It’s All In The Telling

Our most recent Story Workshop was about Poetry in Storytelling…..

Our Course Custodian Tracey wrote a commentary on the workshop as it went along and posted it on Facebook. I’ll borrow her description of the activities to start this account of what we were doing,-

“We shared favourite song lyrics, the feelings they evoked and where they might appear in a story.

We used our voices as a poetic tool, hearing how the word ‘blue’, spoken aloud by 13 different people carries a variety of nuance. Each person’s voice added a different tincture. (This is one of Roger’s favourite storytelling words)

We explored the poetry of images within stories, e.g. the bright red of Little Red Riding Hood’s coat against the deep green of the forest.

Dickens made an appearance today, as we worked with developing the beginning of a telling from the opening passage of ‘Great Expectations’. It was a way to explore how to make every word in a telling work as hard as it can.

Lots of Interesting new faces today. Our sessions are drop in and all are welcome wherever you are on your storytelling journey.”

Poetry in storytelling would seem to be a choice – do you want some poetry in your story (like honey in your tea), or not? I was keen to demonstrate that poetry is in story whether we intend it or not, and the real question, or choice, is whether to make the most of it.

Our first exercise was there, – apart from giving us all a chance to share something and contribute to the workshop – to remind us of the connection between narrative and images, the big picture and the detail, the epic and the lyric. Small phrases and single words matter in story-telling, but unlike in written stories where everything is placed within the text, telling is multi-layered and flexible. I suppose I was also trying to offer some ideas for story-writers to help them make their work more immediate and tell-able.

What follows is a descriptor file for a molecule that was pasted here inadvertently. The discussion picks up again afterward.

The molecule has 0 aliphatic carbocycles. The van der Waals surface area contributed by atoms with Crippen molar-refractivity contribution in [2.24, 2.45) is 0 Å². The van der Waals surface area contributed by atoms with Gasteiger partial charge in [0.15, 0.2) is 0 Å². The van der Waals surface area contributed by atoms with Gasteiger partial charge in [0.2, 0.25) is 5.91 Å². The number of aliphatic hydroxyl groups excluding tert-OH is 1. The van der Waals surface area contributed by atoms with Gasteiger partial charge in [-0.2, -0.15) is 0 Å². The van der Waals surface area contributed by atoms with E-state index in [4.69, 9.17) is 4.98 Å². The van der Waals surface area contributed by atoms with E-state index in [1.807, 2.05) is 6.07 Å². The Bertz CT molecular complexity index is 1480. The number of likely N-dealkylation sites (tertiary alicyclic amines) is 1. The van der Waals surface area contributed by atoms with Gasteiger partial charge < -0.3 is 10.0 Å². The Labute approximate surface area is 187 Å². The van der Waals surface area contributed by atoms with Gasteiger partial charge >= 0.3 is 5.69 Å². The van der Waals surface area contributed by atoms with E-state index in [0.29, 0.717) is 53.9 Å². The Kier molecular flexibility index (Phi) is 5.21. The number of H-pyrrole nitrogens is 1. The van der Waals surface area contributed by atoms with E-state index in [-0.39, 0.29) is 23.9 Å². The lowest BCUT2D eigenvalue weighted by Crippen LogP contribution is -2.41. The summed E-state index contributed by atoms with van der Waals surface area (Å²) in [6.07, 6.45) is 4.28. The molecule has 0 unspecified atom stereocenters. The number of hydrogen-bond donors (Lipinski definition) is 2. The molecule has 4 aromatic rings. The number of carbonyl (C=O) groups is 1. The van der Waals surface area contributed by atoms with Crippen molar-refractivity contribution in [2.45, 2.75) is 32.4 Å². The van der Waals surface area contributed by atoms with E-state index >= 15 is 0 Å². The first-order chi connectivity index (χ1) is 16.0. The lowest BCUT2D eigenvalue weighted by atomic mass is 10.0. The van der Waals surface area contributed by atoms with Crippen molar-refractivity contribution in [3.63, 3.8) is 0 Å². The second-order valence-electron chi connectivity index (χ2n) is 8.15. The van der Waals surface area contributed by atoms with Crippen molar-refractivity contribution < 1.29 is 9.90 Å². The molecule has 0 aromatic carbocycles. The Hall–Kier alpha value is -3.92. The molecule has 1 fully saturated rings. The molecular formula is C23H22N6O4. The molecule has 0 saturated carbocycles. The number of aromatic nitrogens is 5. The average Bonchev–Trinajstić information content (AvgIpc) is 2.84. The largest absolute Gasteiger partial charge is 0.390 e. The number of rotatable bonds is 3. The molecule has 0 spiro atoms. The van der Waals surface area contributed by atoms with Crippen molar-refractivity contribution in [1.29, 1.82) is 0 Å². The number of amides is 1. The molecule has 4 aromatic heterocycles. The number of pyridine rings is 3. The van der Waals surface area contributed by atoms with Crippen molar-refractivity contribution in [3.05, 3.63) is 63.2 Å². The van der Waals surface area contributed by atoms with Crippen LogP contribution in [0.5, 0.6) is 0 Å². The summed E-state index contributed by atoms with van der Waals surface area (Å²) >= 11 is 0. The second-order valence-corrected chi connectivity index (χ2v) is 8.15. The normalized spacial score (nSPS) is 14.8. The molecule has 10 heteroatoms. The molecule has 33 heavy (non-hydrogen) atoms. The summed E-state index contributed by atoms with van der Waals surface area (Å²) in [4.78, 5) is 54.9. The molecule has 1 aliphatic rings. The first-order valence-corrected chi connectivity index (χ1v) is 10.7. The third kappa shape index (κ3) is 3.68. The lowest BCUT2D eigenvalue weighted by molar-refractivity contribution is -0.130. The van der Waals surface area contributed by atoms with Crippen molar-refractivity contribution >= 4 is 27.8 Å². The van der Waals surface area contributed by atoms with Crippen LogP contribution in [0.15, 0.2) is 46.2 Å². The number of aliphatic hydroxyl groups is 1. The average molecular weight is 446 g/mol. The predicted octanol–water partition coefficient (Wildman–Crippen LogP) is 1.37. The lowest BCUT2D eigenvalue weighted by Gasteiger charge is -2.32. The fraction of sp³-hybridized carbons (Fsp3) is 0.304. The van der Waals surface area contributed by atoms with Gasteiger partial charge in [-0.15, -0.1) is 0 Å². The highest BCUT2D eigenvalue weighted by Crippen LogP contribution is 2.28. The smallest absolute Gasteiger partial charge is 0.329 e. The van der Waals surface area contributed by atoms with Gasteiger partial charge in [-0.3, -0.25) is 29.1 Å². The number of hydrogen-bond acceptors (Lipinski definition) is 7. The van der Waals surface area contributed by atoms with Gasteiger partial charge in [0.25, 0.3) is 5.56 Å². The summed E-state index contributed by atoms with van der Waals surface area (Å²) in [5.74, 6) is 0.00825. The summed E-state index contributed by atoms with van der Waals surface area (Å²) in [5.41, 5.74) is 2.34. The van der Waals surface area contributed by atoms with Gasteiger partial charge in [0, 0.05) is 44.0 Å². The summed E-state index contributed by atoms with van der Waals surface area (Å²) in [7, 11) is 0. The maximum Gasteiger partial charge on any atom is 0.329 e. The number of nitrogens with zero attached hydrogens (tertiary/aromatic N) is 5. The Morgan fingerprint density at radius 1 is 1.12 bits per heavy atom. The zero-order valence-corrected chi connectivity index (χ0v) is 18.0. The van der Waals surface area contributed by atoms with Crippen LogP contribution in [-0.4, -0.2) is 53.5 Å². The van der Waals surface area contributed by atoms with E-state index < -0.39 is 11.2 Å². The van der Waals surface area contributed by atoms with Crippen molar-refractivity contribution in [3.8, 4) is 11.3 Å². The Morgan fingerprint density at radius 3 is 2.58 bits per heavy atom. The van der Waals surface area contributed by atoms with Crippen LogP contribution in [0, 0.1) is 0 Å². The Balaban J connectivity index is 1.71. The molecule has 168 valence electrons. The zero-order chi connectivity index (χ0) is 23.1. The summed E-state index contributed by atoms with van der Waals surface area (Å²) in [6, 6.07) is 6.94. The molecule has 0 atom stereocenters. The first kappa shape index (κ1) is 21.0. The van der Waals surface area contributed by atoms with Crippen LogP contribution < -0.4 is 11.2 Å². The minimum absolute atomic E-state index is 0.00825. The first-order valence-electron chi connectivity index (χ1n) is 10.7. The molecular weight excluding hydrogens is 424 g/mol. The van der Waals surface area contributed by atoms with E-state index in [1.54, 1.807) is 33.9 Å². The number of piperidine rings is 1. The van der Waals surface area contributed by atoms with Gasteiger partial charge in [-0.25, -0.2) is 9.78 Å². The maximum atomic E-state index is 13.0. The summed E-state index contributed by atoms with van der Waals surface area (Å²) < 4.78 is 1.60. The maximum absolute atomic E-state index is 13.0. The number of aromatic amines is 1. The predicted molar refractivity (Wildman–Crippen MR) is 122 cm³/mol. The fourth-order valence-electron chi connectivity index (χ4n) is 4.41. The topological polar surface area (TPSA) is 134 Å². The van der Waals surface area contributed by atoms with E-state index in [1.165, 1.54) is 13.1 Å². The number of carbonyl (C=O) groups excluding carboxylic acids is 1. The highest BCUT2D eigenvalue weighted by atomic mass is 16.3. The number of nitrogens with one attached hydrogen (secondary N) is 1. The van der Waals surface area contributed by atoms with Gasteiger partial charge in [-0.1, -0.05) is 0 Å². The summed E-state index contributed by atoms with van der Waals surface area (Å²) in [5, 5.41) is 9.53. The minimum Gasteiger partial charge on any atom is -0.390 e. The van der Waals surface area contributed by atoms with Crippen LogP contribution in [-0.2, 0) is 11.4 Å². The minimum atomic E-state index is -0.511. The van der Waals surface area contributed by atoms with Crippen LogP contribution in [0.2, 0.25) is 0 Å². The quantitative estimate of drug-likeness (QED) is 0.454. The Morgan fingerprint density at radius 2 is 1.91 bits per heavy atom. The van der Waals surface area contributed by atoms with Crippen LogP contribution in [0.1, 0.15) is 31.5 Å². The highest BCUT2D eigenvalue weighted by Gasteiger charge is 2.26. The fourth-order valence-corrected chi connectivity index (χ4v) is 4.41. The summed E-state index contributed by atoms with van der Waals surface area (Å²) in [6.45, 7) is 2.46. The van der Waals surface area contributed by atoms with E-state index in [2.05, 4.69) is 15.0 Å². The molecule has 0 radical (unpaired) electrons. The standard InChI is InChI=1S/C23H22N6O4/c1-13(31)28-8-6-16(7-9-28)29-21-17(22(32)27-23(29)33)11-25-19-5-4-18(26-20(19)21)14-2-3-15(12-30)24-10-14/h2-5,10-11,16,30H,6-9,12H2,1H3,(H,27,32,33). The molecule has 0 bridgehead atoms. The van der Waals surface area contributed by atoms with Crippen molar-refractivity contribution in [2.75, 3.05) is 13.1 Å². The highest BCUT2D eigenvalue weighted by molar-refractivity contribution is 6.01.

I made the point that the poetics of story-telling works at three levels (at least). My definition of a “poetics”, by the way, would be “the representation of experiences and ideas by images (visual, aural, tactile, kinaesthetic) in an organized manner”. But you don’t have to be too rational in your organization because images have their own way of connecting with each other.

At one level the poetry of story is in the voice, produced by the vocal chords. By allowing our innate vocal music to colour the telling we poeticize our stories. We don’t need to have a pure or mellifluous voice, but we can still give particular words in a story a special emphasis by the way we say them. And if we are using our mouths to produce the sounds we are also using our faces so the poetry is also about eyes and posture and smiling and looking serious, or any of an almost infinite number of possible facial expressions. And, while we’re about it, if we’ve gone this far then our whole bodies are involved in story-telling and can impart poetry to the telling. We don’t just tell a story, we embody it. Great story-telling is about letting ourselves be expressive in all our physicalities.